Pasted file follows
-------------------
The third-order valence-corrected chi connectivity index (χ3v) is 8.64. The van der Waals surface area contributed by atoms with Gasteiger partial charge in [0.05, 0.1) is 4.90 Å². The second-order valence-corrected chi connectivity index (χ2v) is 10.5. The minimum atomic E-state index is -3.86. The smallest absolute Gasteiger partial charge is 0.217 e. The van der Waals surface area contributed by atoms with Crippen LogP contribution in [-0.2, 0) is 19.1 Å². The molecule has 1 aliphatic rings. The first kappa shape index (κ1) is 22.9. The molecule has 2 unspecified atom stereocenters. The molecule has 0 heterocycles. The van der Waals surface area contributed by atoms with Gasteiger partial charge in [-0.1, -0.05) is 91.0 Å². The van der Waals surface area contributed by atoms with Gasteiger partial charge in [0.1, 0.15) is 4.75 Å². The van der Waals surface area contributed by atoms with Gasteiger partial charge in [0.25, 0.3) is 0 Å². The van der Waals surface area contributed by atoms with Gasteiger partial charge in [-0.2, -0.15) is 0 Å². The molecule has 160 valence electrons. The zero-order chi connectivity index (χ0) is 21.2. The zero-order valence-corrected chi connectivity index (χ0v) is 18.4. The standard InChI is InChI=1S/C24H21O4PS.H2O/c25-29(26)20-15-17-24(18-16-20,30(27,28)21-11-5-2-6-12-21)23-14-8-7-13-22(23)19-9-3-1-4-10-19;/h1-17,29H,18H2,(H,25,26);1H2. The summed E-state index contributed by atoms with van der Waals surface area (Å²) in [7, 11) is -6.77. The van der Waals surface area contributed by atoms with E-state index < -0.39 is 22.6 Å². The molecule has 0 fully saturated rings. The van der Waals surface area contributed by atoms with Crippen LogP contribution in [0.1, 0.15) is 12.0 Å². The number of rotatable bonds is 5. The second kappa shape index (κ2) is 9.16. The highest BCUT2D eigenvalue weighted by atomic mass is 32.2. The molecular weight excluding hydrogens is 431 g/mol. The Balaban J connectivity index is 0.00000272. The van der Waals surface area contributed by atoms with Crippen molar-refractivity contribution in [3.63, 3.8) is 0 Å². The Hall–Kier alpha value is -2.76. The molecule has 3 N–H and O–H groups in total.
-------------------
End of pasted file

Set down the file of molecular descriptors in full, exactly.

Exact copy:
The third-order valence-corrected chi connectivity index (χ3v) is 8.64. The van der Waals surface area contributed by atoms with Gasteiger partial charge in [0.05, 0.1) is 4.90 Å². The second-order valence-corrected chi connectivity index (χ2v) is 10.5. The minimum atomic E-state index is -3.86. The smallest absolute Gasteiger partial charge is 0.217 e. The van der Waals surface area contributed by atoms with Crippen LogP contribution in [-0.2, 0) is 19.1 Å². The molecule has 1 aliphatic rings. The first kappa shape index (κ1) is 22.9. The molecule has 2 unspecified atom stereocenters. The molecule has 0 heterocycles. The van der Waals surface area contributed by atoms with Gasteiger partial charge in [-0.1, -0.05) is 91.0 Å². The van der Waals surface area contributed by atoms with Gasteiger partial charge in [0.1, 0.15) is 4.75 Å². The van der Waals surface area contributed by atoms with Gasteiger partial charge in [0.25, 0.3) is 0 Å². The van der Waals surface area contributed by atoms with Gasteiger partial charge in [-0.2, -0.15) is 0 Å². The molecule has 160 valence electrons. The zero-order chi connectivity index (χ0) is 21.2. The zero-order valence-corrected chi connectivity index (χ0v) is 18.4. The standard InChI is InChI=1S/C24H21O4PS.H2O/c25-29(26)20-15-17-24(18-16-20,30(27,28)21-11-5-2-6-12-21)23-14-8-7-13-22(23)19-9-3-1-4-10-19;/h1-17,29H,18H2,(H,25,26);1H2. The summed E-state index contributed by atoms with van der Waals surface area (Å²) in [7, 11) is -6.77. The van der Waals surface area contributed by atoms with E-state index < -0.39 is 22.6 Å². The molecule has 0 fully saturated rings. The van der Waals surface area contributed by atoms with Crippen LogP contribution in [0.1, 0.15) is 12.0 Å². The number of rotatable bonds is 5. The second kappa shape index (κ2) is 9.16. The highest BCUT2D eigenvalue weighted by atomic mass is 32.2. The molecular weight excluding hydrogens is 431 g/mol. The Balaban J connectivity index is 0.00000272. The van der Waals surface area contributed by atoms with Crippen molar-refractivity contribution in [3.63, 3.8) is 0 Å². The Hall–Kier alpha value is -2.76. The molecule has 3 N–H and O–H groups in total.